Golf: Faldo and Monty give monster a run for its money

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The Independent Online
Colin Montgomerie shot 70 and looked suicidal; Nick Faldo shot 72 and was positively philosophical. "I've left my birdie barrage for another day," Faldo said. Neither tamed the "monster", as Oakland Hills is called although several Americans were under par.

The most extraordinary thing about the US Open is not that Monty scored level par and was disgruntled but that the course behaved so well after being lashed by a violent thunderstorm on Wednesday. Ground staff were working until midnight, pumping water from the fairways, greens and bunkers. The eighth fairway, for example, was under six feet of water but yesterday there wasn't a trace. At least three inches of rain fell in less than an hour but that's only an estimate. The computer that records such statistics was short circuited by the rain.

There were the occasional soggy lies, and if the greens were not as firm as the United States Golf Association would have liked, they were not as slow as had been anticipated. Faldo, the Masters champion, said the man who wins the US Open will have to "churn out the pars." In the first round Faldo had 16 pars, two bogeys. He opened with a par barrage. "I didn't hit it close enough with my irons," he said. "That was about the worst score I could possibly have had." In contrast to Montgomerie, and the Irishman Philip Walton who shot a one under par 69, Faldo did not give an impersonation of a metronome.

Faldo's dropped shots came at the 7th where he hit a six-iron into a bunker and the 15th where he three putted. Like John Daly, Faldo is using a zero iron (more clout than a one-iron) which has a loft of 12 degrees. He used it on seven occasions yesterday. "It has the same effect as a three-wood and is perfect for this course," he said.

Tiger Woods, the 20-year-old US amateur champion, also looked perfect for the course and was poised to join the leaders when he suffered a dramatic collapse. He was three under par with five holes to play and proceeded to drop nine shots, finishing with a 76. Woods, who played in the US team in the Walker Cup at Royal Porthcawl last year, went to the turn in 33 and staggered home in 43, including an eight at the 16th. He wasn't the only one to be stood up after flirting with the lead. Frank Nobilo, the New Zealander who plays on the European Tour, got to three under, missed a short putt that would have given him the outright lead at four under and dropped shots at the 16th and 18th for a 69.

Montgomerie and Walton, European Ryder Cup colleagues, played almost flawless golf but once again Monty was dissatisfied. "I didn't convert my opportunities and that is something you simply have to do. I was hoping for a lot better. I missed a lot of chances." Montgomerie appeared on the leaderboard - the frontrunners were the former US Open champions Payne Stewart with 67 and Lee Janzen with 68 - until he bogeyed the 18th. He hit his approach shot to the left of the green, his chip out of the rough was too strong and he missed a 10 foot putt coming back. Monty had three birdies, which was three more than Faldo, but had a four at the par three ninth where his ball was plugged in a bunker. "I was very unlucky," he moaned. There was a similar refrain when he lost a winning position in the Alamo English Open last Sunday.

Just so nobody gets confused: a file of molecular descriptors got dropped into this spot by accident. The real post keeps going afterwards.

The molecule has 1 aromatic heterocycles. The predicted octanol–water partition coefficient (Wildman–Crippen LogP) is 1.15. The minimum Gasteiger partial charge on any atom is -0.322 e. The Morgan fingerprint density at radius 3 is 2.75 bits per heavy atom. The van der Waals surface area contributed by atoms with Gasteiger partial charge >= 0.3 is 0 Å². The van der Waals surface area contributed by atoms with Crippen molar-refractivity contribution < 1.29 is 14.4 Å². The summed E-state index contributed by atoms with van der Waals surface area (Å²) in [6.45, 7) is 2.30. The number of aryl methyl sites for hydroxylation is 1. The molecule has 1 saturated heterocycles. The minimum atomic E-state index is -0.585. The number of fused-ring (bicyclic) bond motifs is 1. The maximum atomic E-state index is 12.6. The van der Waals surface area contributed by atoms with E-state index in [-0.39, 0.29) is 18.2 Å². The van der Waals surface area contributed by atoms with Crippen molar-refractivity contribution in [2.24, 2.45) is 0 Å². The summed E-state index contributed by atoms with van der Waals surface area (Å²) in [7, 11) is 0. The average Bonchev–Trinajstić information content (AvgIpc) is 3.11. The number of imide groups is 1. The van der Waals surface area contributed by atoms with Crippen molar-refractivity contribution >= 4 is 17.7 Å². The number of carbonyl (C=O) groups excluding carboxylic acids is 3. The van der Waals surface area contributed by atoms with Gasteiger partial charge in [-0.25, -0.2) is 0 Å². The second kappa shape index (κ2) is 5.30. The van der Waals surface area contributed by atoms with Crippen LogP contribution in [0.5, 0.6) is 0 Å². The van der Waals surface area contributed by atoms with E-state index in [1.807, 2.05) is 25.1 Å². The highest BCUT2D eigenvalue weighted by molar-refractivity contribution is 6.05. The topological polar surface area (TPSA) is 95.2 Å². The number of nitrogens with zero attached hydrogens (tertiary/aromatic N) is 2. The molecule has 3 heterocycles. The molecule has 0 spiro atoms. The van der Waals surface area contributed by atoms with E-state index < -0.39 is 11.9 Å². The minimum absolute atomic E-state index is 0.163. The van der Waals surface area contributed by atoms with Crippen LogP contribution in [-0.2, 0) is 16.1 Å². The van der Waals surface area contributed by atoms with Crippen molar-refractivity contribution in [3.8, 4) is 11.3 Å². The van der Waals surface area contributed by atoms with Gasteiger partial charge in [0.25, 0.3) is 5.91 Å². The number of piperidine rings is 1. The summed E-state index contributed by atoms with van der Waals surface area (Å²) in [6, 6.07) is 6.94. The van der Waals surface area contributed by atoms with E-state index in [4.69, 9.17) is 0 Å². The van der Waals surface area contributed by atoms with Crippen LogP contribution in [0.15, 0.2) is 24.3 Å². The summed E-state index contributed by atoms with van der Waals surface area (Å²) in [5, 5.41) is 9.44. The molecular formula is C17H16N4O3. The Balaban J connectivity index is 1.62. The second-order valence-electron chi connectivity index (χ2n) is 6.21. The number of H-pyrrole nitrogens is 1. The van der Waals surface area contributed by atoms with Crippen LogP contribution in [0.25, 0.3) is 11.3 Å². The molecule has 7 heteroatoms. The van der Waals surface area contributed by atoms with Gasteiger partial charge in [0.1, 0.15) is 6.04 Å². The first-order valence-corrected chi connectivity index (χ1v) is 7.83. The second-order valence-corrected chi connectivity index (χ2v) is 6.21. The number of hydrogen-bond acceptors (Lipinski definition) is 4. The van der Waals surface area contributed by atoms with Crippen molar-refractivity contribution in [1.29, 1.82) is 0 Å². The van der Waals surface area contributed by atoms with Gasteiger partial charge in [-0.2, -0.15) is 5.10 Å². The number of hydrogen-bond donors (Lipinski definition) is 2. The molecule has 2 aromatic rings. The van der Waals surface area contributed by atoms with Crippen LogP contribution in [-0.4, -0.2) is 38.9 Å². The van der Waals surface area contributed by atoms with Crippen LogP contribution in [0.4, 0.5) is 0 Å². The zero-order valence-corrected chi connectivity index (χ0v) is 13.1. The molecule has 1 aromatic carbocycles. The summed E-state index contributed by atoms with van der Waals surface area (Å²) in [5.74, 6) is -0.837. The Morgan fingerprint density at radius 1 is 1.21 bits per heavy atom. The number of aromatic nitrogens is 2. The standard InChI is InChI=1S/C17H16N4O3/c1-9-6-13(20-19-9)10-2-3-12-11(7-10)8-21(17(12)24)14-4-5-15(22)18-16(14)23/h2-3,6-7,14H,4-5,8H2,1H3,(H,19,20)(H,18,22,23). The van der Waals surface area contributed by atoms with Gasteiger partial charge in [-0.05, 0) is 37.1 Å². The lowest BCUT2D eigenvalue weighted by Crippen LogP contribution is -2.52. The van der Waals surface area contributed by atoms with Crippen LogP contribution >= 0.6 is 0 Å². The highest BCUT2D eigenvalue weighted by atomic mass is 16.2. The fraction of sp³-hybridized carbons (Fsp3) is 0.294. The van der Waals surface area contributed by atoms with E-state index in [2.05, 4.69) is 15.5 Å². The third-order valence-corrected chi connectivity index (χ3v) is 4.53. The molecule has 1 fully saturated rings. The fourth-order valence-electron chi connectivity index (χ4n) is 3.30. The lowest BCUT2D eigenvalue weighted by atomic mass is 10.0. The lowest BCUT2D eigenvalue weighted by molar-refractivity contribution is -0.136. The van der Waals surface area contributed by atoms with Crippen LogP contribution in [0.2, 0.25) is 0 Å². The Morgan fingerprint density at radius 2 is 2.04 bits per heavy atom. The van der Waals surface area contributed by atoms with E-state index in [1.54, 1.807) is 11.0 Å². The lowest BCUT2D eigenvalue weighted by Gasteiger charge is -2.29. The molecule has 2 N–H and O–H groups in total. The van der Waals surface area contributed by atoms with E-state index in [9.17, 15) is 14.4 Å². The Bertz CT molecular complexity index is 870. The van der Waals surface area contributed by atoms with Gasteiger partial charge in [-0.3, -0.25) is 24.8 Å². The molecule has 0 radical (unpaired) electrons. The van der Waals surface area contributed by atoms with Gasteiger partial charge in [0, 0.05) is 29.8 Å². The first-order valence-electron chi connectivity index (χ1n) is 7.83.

Walton missed only two fairways and birdied the 2nd, 8th and 10th. The second measures 523 yards and Walton was on with two drivers. At the eighth, he holed a 20-footer downhill, and at the 10th, sank a putt from around 15 feet. He bogeyed the 7th and 12th and was fortunate at the 16th where he drove into the left rough but gained relief on the grounds of casual water.

Ian Woosnam joined Faldo on 72. The Welshman, who birdied the first, said: "I'm driving badly, putting badly and hitting my irons badly." Apart from that his game was okay. Woosnam was playing with Tom Watson who gained a rare birdie at the 18th for a level par round of 70. At 465 yards the 18th plays more like a par five but the 46-year-old Watson hit driver, five-iron and rolled in a 15-footer for a three.

Watson, who won the Memorial Tournament two weeks ago, ending a nine year barren run, has been plagued by putting problems but yesterdayhe said: "My long putting wasn't real good but I made a lot of short putts and I'm very happy about that. I can't complain about a 70. Any time you shoot even par in the US Open you've played a good round of golf." He should try telling that to Montgomerie.